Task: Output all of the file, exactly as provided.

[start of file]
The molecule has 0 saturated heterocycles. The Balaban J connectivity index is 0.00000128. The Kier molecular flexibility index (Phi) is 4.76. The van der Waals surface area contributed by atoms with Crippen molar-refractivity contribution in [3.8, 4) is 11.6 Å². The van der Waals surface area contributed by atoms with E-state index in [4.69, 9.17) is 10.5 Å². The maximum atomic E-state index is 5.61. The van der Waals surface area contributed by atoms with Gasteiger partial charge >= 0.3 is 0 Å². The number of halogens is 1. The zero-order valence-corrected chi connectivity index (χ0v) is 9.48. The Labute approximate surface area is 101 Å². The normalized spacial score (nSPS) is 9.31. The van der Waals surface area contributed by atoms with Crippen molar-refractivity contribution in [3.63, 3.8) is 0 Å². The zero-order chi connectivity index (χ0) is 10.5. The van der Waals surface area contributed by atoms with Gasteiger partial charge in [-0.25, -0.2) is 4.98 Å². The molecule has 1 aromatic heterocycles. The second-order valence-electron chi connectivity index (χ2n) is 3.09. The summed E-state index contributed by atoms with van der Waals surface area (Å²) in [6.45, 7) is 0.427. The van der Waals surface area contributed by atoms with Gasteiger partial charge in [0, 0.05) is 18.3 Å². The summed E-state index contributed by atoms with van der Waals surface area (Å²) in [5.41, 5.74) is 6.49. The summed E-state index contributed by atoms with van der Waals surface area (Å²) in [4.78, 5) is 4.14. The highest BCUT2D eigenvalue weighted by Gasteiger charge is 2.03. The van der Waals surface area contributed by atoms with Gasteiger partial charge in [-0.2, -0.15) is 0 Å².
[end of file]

The molecule has 0 saturated heterocycles. The Balaban J connectivity index is 0.00000128. The Kier molecular flexibility index (Phi) is 4.76. The van der Waals surface area contributed by atoms with Crippen molar-refractivity contribution in [3.8, 4) is 11.6 Å². The van der Waals surface area contributed by atoms with E-state index in [4.69, 9.17) is 10.5 Å². The maximum atomic E-state index is 5.61. The van der Waals surface area contributed by atoms with Gasteiger partial charge >= 0.3 is 0 Å². The number of halogens is 1. The zero-order valence-corrected chi connectivity index (χ0v) is 9.48. The Labute approximate surface area is 101 Å². The normalized spacial score (nSPS) is 9.31. The van der Waals surface area contributed by atoms with Crippen molar-refractivity contribution in [3.63, 3.8) is 0 Å². The zero-order chi connectivity index (χ0) is 10.5. The van der Waals surface area contributed by atoms with Gasteiger partial charge in [-0.25, -0.2) is 4.98 Å². The molecule has 1 aromatic heterocycles. The second-order valence-electron chi connectivity index (χ2n) is 3.09. The summed E-state index contributed by atoms with van der Waals surface area (Å²) in [6.45, 7) is 0.427. The van der Waals surface area contributed by atoms with Gasteiger partial charge in [0, 0.05) is 18.3 Å². The summed E-state index contributed by atoms with van der Waals surface area (Å²) in [5.41, 5.74) is 6.49. The summed E-state index contributed by atoms with van der Waals surface area (Å²) in [4.78, 5) is 4.14. The highest BCUT2D eigenvalue weighted by Gasteiger charge is 2.03. The van der Waals surface area contributed by atoms with Gasteiger partial charge in [-0.2, -0.15) is 0 Å².